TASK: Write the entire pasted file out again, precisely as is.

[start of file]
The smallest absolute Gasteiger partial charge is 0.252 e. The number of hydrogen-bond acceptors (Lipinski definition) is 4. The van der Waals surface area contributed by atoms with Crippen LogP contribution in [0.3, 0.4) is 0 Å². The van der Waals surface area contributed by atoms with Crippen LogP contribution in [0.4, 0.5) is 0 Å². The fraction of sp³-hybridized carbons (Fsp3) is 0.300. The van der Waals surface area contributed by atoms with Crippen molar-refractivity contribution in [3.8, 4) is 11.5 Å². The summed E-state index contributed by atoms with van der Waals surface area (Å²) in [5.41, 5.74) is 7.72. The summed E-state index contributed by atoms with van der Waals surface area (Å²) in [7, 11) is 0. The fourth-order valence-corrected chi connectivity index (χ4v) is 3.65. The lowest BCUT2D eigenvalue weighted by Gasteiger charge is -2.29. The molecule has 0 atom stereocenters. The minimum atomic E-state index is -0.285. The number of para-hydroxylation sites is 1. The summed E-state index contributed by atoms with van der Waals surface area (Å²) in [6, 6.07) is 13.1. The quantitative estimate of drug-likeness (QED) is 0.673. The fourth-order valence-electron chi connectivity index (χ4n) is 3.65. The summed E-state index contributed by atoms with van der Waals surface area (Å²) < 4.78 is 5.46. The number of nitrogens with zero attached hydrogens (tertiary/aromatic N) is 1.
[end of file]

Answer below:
The smallest absolute Gasteiger partial charge is 0.252 e. The number of hydrogen-bond acceptors (Lipinski definition) is 4. The van der Waals surface area contributed by atoms with Crippen LogP contribution in [0.3, 0.4) is 0 Å². The van der Waals surface area contributed by atoms with Crippen LogP contribution in [0.4, 0.5) is 0 Å². The fraction of sp³-hybridized carbons (Fsp3) is 0.300. The van der Waals surface area contributed by atoms with Crippen molar-refractivity contribution in [3.8, 4) is 11.5 Å². The summed E-state index contributed by atoms with van der Waals surface area (Å²) in [5.41, 5.74) is 7.72. The summed E-state index contributed by atoms with van der Waals surface area (Å²) in [7, 11) is 0. The fourth-order valence-corrected chi connectivity index (χ4v) is 3.65. The lowest BCUT2D eigenvalue weighted by Gasteiger charge is -2.29. The molecule has 0 atom stereocenters. The minimum atomic E-state index is -0.285. The number of para-hydroxylation sites is 1. The summed E-state index contributed by atoms with van der Waals surface area (Å²) in [6, 6.07) is 13.1. The quantitative estimate of drug-likeness (QED) is 0.673. The fourth-order valence-electron chi connectivity index (χ4n) is 3.65. The summed E-state index contributed by atoms with van der Waals surface area (Å²) < 4.78 is 5.46. The number of nitrogens with zero attached hydrogens (tertiary/aromatic N) is 1.